If you use the internet, there is a good chance companies are selling your data to a third party.
Oftentimes, the data is used to try to sell you products you might be interested in. Websites will collect info on which websites you visit or the items you buy online.
They'll also collect information such as your age, gender and location, according to public interest advocacy group U.S. PIRG.
They then can package all of this information to give to advertisers to target advertisements.
“Advertisers can buy your credit card transaction data and see if you're a frequent shopper at, say, liquor stores or fast food restaurants, and they can also see if you stop,” said R.J. Cross, director of the Don't Sell My Data Campaign for U.S. PIRG. “And there is a huge market for data about relapse — shoppers who advertisers view as easy targets to get you to come back and spend more money, and they will target you for ads with beer, booze and Big Macs without any regard for what your goals are. Maybe you don't want to. Maybe you want to cut back on those things for really good reasons.”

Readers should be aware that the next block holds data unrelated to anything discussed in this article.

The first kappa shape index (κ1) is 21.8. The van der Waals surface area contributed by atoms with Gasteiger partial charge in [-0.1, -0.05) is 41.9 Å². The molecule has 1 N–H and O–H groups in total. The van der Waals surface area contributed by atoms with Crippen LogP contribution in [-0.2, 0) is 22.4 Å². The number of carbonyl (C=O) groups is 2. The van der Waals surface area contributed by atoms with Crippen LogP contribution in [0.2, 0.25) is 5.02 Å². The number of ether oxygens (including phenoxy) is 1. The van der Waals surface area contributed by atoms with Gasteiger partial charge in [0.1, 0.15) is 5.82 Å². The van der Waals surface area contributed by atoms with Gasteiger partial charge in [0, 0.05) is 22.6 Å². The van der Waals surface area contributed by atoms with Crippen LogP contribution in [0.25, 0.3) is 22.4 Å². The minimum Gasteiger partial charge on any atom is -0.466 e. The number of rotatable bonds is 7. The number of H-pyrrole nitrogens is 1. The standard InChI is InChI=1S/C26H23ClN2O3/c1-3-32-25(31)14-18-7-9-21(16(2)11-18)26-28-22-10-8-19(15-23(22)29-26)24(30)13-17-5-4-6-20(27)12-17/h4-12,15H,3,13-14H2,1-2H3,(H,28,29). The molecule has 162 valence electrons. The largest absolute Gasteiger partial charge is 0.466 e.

Although legitimate companies will buy data for advertising purposes, sometimes the data could be used for scams.
In other instances, U.S. PIRG said the information can be used to take advantage of people's private insecurities and weaknesses. One example U.S. PIRG gives is of diet pill companies targeting users struggling with eating disorders.
“I really hate having to tell people to go look at privacy policies, but right now, it's the best place where we can find key information like what companies are getting a hold of our data, and what exactly are they doing with it,” Cross said.
Cross recommends you read websites’ privacy policies. There, you can learn what companies do with their data.
U.S. PIRG also recommends not clicking “accept all” when cookie settings pop up.